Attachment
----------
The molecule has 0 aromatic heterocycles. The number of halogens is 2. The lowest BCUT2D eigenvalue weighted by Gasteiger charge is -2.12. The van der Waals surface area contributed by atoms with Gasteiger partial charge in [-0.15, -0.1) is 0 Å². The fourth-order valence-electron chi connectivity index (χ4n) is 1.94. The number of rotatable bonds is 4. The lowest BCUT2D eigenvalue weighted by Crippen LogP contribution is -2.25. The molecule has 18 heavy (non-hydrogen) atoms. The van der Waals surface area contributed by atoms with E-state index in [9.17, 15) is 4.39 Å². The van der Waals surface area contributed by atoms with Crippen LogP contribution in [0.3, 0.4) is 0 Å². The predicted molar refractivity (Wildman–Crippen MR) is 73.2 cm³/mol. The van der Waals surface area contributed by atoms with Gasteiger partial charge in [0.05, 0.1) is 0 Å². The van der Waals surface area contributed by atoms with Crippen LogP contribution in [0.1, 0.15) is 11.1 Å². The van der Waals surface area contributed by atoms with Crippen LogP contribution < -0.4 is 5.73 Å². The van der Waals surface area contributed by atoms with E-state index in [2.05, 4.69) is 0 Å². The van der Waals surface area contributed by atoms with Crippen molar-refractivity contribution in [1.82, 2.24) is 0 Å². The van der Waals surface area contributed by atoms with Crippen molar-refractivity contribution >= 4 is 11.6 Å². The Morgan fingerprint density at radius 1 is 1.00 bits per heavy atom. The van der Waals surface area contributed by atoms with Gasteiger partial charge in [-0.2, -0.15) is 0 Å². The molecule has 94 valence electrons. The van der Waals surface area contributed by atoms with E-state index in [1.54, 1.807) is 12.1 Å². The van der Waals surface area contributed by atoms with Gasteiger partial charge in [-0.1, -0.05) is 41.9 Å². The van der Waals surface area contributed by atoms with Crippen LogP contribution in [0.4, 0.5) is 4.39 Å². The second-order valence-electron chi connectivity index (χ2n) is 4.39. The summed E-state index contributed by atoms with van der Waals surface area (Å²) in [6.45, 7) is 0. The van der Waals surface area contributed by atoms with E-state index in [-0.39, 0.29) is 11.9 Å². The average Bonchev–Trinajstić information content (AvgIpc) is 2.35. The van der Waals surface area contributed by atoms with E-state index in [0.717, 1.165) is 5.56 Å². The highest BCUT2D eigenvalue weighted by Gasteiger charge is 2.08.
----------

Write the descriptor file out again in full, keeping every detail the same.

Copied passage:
The molecule has 0 aromatic heterocycles. The number of halogens is 2. The lowest BCUT2D eigenvalue weighted by Gasteiger charge is -2.12. The van der Waals surface area contributed by atoms with Gasteiger partial charge in [-0.15, -0.1) is 0 Å². The fourth-order valence-electron chi connectivity index (χ4n) is 1.94. The number of rotatable bonds is 4. The lowest BCUT2D eigenvalue weighted by Crippen LogP contribution is -2.25. The molecule has 18 heavy (non-hydrogen) atoms. The van der Waals surface area contributed by atoms with E-state index in [9.17, 15) is 4.39 Å². The van der Waals surface area contributed by atoms with Crippen LogP contribution in [0.3, 0.4) is 0 Å². The predicted molar refractivity (Wildman–Crippen MR) is 73.2 cm³/mol. The van der Waals surface area contributed by atoms with Gasteiger partial charge in [0.05, 0.1) is 0 Å². The van der Waals surface area contributed by atoms with Crippen LogP contribution in [0.1, 0.15) is 11.1 Å². The van der Waals surface area contributed by atoms with Crippen LogP contribution < -0.4 is 5.73 Å². The van der Waals surface area contributed by atoms with E-state index in [2.05, 4.69) is 0 Å². The van der Waals surface area contributed by atoms with Crippen molar-refractivity contribution in [1.82, 2.24) is 0 Å². The van der Waals surface area contributed by atoms with Crippen molar-refractivity contribution >= 4 is 11.6 Å². The Morgan fingerprint density at radius 1 is 1.00 bits per heavy atom. The van der Waals surface area contributed by atoms with Gasteiger partial charge in [-0.2, -0.15) is 0 Å². The molecule has 94 valence electrons. The van der Waals surface area contributed by atoms with E-state index in [1.54, 1.807) is 12.1 Å². The van der Waals surface area contributed by atoms with Gasteiger partial charge in [-0.1, -0.05) is 41.9 Å². The van der Waals surface area contributed by atoms with Crippen LogP contribution in [0.4, 0.5) is 4.39 Å². The second-order valence-electron chi connectivity index (χ2n) is 4.39. The summed E-state index contributed by atoms with van der Waals surface area (Å²) in [6.45, 7) is 0. The van der Waals surface area contributed by atoms with E-state index in [-0.39, 0.29) is 11.9 Å². The average Bonchev–Trinajstić information content (AvgIpc) is 2.35. The van der Waals surface area contributed by atoms with E-state index in [0.717, 1.165) is 5.56 Å². The highest BCUT2D eigenvalue weighted by Gasteiger charge is 2.08.